infographic mobile web performance

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When trying to understand why responsive web design is by far the biggest winner of the go-mobile race, we can assume that WordPress in particular had a huge influence on the outcome. We all know that WordPress has the biggest coverage when it comes to content management systems, almost 60% according to W3Techs. Naturally, WordPress has incredible leverage on how we understand and optimize the web for mobile devices and the WordPressers’ appetite for responsive themes is a well-known fact.

I will be extremely watchful of their next moves. One of them was to integrate a new REST API into the WordPress core (to be fully released with version 4.5). Soon after that, Matt Mullenweg introduced Calypso to the world – a new approach to WordPress, completely API-powered and written purely in JavaScript, taking advantage of libraries like Node.js and React.

By integrating a powerful REST JSON API in its core, WordPress opens the door to a whole new way of writing plugins and, especially, WordPress themes. Theme creators will be able to include advanced components in their designs or even build single-page themes, without worrying about maintaining an API as well.

If you’re a WordPress developer, you should start experimenting with the REST API, Calypso and other JavaScript frameworks as soon as possible. Since the vast majority of WordPress themes have a classic, PHP-based structure, taking advantage of these new developments can certainly place you on top of this new wave.

In addition, WordPress has unleashed new opportunities for its huge developer base out there: mobile apps!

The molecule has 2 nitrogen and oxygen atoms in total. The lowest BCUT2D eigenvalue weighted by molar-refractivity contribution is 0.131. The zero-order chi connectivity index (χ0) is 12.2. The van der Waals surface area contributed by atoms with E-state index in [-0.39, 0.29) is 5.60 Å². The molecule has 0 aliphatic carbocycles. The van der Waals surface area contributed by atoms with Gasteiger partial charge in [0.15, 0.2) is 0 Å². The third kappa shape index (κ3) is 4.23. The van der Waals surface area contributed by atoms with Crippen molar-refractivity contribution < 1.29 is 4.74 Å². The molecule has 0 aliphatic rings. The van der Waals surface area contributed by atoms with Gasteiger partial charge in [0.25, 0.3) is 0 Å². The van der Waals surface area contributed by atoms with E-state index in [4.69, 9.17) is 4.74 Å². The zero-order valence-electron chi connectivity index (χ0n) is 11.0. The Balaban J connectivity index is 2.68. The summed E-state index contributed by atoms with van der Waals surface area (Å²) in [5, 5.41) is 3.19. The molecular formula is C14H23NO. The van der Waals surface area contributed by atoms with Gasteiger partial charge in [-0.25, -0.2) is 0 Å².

Google has already proved it can greatly influence the way we think and act on the mobile web. In February 2021, the company purchased exclusive rights to the .app top-level web domain for $25 million, the highest price ever paid for a TLD. It is easy to see how .app domain names will be appealing for both native applications and web applications, so we can imagine the demand will be quite high. If you haven’t already pre-registered your .appdomain name, now is the time to do so.


It is encouraging to see a big increase in mobile web adoption and Google has definitely proved it has the last word when it comes to SEO. Responsive web design is the big winner of the go-mobile race and will most likely continue to gather the spoils.

However, the websites’ owners willingness to go for the easiest solution shows that the majority of them are still not taking advantage of specific mobile web opportunities, but rather trying to avoid losing business. Old habits die hard and although a mobile-first strategy is not a novelty (after all, mobile games have been doing it for years), other industries are still slow to adapt.

The mobile web has a lot of room for growth when it comes to strategies, user experience or conversions. The new .app top-level web domain together with WordPress’s REST API and the emerging JavaScript frameworks could definitely push things in the right direction. This year we might see a new development on the mobile web, a wave that will take us beyond responsiveness and into the promised land of web apps.